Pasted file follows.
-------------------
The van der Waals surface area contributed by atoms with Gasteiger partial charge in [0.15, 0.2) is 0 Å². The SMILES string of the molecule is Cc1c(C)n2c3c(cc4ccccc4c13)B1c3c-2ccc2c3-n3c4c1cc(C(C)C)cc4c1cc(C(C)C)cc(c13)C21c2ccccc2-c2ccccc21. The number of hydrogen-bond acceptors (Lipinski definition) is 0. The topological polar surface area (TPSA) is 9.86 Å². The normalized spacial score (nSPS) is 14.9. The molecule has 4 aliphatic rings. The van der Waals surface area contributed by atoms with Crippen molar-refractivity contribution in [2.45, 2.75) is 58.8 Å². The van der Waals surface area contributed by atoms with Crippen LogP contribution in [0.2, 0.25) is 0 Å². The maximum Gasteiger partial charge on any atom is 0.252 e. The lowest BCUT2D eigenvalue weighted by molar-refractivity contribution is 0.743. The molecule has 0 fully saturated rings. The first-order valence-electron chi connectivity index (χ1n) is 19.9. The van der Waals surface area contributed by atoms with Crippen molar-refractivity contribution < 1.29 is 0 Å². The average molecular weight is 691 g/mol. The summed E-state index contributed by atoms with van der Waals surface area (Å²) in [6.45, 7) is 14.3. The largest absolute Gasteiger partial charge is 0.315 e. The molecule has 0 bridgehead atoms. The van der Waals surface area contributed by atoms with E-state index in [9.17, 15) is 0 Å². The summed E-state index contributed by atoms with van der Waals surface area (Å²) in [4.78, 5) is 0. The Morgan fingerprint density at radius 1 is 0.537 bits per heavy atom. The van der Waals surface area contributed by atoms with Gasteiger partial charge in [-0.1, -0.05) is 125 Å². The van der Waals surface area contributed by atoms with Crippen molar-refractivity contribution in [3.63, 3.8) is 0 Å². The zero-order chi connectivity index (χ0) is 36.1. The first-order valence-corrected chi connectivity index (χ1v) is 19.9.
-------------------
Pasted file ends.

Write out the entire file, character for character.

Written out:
The van der Waals surface area contributed by atoms with Gasteiger partial charge in [0.15, 0.2) is 0 Å². The SMILES string of the molecule is Cc1c(C)n2c3c(cc4ccccc4c13)B1c3c-2ccc2c3-n3c4c1cc(C(C)C)cc4c1cc(C(C)C)cc(c13)C21c2ccccc2-c2ccccc21. The number of hydrogen-bond acceptors (Lipinski definition) is 0. The topological polar surface area (TPSA) is 9.86 Å². The normalized spacial score (nSPS) is 14.9. The molecule has 4 aliphatic rings. The van der Waals surface area contributed by atoms with Crippen molar-refractivity contribution in [2.45, 2.75) is 58.8 Å². The van der Waals surface area contributed by atoms with Crippen LogP contribution in [0.2, 0.25) is 0 Å². The maximum Gasteiger partial charge on any atom is 0.252 e. The lowest BCUT2D eigenvalue weighted by molar-refractivity contribution is 0.743. The molecule has 0 fully saturated rings. The first-order valence-electron chi connectivity index (χ1n) is 19.9. The van der Waals surface area contributed by atoms with Crippen molar-refractivity contribution < 1.29 is 0 Å². The average molecular weight is 691 g/mol. The summed E-state index contributed by atoms with van der Waals surface area (Å²) in [6.45, 7) is 14.3. The largest absolute Gasteiger partial charge is 0.315 e. The molecule has 0 bridgehead atoms. The van der Waals surface area contributed by atoms with E-state index in [9.17, 15) is 0 Å². The summed E-state index contributed by atoms with van der Waals surface area (Å²) in [4.78, 5) is 0. The Morgan fingerprint density at radius 1 is 0.537 bits per heavy atom. The van der Waals surface area contributed by atoms with Gasteiger partial charge in [-0.1, -0.05) is 125 Å². The van der Waals surface area contributed by atoms with Crippen molar-refractivity contribution in [3.63, 3.8) is 0 Å². The zero-order chi connectivity index (χ0) is 36.1. The first-order valence-corrected chi connectivity index (χ1v) is 19.9.